Who is Kitty in Anne Frank's Diary?

Instructor: Erica Schimmel

Erica has taught college English writing and literature courses and has a master's degree in children's literature.

Everyone wants a friend they can trust with their most private thoughts and feelings. For Anne Frank, this friend turns out to be her diary. In this lesson, we will look a bit more closely at that diary and the role it plays in 'The Diary of a Young Girl.'

A Written Companion

Have you ever kept a diary? Writing in a diary or journal can be helpful in many ways. Not only does a diary help us keep track of our lives and activities, but it can also provide a space where we can express our thoughts and feelings without worrying about holding anything back.

Anne Frank's diary became her most trusted friend. It also gives readers valuable insight into the tragic events of the Holocaust. Now published as The Diary of a Young Girl, Anne's written account of her two years spent in hiding during World War II helps us remember the struggles she and other Jewish families faced. Thanks to Anne, we have an inside look at what it was like for those Jews in hiding and those brave enough to try and help them. What role did her diary play in her life? Let's learn a bit more about the diary that became Anne's closest friend.

The Beginning of a Beautiful Friendship

Anne's first entry is June 12, 1942 after she receives a diary for her 13th birthday. At first, writing in a diary feels strange for her. Like most of us, Anne longs for a best friend, someone with whom she can share everything and not worry about how her friend will react. This is why she starts a diary. She wants ''the diary to be my friend, and I'm going to call this friend 'Kitty.''' Instead of writing ''Dear Diary,'' Anne begins her diary entries with ''Dearest Kitty.''

Anne has human friends, of course, but she feels these friends are not ''true friends'' because they do not have conversations about ''anything but ordinary everyday things.'' With Kitty, Anne hopes she ''will be able to confide everything'' and that her diary will ''be a great source of comfort and support.''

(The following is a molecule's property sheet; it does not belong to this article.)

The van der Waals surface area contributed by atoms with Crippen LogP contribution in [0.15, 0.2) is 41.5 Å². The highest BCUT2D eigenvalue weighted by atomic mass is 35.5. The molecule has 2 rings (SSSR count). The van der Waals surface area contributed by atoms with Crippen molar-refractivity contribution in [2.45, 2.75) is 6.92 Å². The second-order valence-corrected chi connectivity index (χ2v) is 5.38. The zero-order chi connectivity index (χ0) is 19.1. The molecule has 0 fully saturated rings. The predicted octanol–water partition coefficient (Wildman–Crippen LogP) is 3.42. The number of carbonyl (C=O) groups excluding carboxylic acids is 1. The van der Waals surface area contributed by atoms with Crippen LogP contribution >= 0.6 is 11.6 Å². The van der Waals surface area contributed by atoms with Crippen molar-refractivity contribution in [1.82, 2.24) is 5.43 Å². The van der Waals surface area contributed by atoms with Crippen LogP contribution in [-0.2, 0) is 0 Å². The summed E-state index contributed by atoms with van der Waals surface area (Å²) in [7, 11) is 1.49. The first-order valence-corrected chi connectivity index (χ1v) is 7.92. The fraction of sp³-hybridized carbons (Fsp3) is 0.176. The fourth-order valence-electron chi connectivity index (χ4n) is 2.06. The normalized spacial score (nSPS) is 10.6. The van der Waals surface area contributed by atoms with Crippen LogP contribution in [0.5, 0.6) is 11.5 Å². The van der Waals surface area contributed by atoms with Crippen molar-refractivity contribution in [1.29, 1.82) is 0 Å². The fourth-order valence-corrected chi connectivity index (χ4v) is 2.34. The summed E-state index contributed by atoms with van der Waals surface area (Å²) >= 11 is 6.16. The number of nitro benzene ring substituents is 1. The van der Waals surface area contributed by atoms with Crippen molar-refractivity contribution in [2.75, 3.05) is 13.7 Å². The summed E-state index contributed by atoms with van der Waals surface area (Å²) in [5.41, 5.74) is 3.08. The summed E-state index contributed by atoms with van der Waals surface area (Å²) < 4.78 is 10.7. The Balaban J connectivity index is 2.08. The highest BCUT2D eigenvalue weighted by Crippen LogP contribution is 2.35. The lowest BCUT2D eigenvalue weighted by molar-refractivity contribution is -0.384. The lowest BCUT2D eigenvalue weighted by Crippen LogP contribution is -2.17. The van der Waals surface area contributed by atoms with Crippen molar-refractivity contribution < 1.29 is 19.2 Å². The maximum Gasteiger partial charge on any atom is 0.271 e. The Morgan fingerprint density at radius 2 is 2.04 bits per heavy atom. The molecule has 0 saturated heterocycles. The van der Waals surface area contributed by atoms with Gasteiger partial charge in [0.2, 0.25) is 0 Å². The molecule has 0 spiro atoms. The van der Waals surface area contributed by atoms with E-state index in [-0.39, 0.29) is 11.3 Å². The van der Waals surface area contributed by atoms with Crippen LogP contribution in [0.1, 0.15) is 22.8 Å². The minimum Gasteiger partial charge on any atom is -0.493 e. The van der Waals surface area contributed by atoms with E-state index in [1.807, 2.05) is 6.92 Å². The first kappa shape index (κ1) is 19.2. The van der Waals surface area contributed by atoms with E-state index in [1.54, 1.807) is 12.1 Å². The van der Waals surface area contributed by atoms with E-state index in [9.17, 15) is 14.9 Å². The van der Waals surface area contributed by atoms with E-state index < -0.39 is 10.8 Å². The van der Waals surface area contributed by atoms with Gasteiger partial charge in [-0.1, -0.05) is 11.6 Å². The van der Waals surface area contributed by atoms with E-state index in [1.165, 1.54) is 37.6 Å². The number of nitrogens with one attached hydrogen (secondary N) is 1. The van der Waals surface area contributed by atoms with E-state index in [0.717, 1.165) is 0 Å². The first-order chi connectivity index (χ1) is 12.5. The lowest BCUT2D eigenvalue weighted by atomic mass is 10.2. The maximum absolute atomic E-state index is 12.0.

Anne named her diary Kitty.

Purposeful Penmanship

Many of Anne's entries are concerned with her emotions. She often writes to Kitty about her struggles with her mother, the difficulties of life in hiding, or her relationship with Peter, a young man hiding with the Franks. This is not all Anne shares with her friend. She also records the ordinary day-to-day routines of a hidden life.

For example, on August 4 and 5, Anne writes to Kitty that ''to give you a closer look into our lives, from time to time I'll describe part of an ordinary day.'' She goes on to describe how she and the others in hiding manage to do such things as cook, clean, or even use the bathroom - things we might take for granted. These details give us a clearer idea of not only life in hiding but also what's happening in the world outside their hiding place. With Kitty, Anne shares things she might share with another person.

Eye on Publication

Though Anne may have begun her diary with the intention of creating a friend, her thoughts turn to publishing her writing after the war. One night in March of 1944, she and the others she is hiding with hear Mr. Bolkestein, the Cabinet Minister, announce that they will collect diaries and letters about the war once the war ends. Since Anne's diary is no secret among her housemates, she shares that ''everyone pounced on my diary.'' Anne, too, is intrigued by the idea and begins writing about publishing - not only her diary, but also the short stories she's working on.

Anne wanted to publish her diary.
Anne Frank

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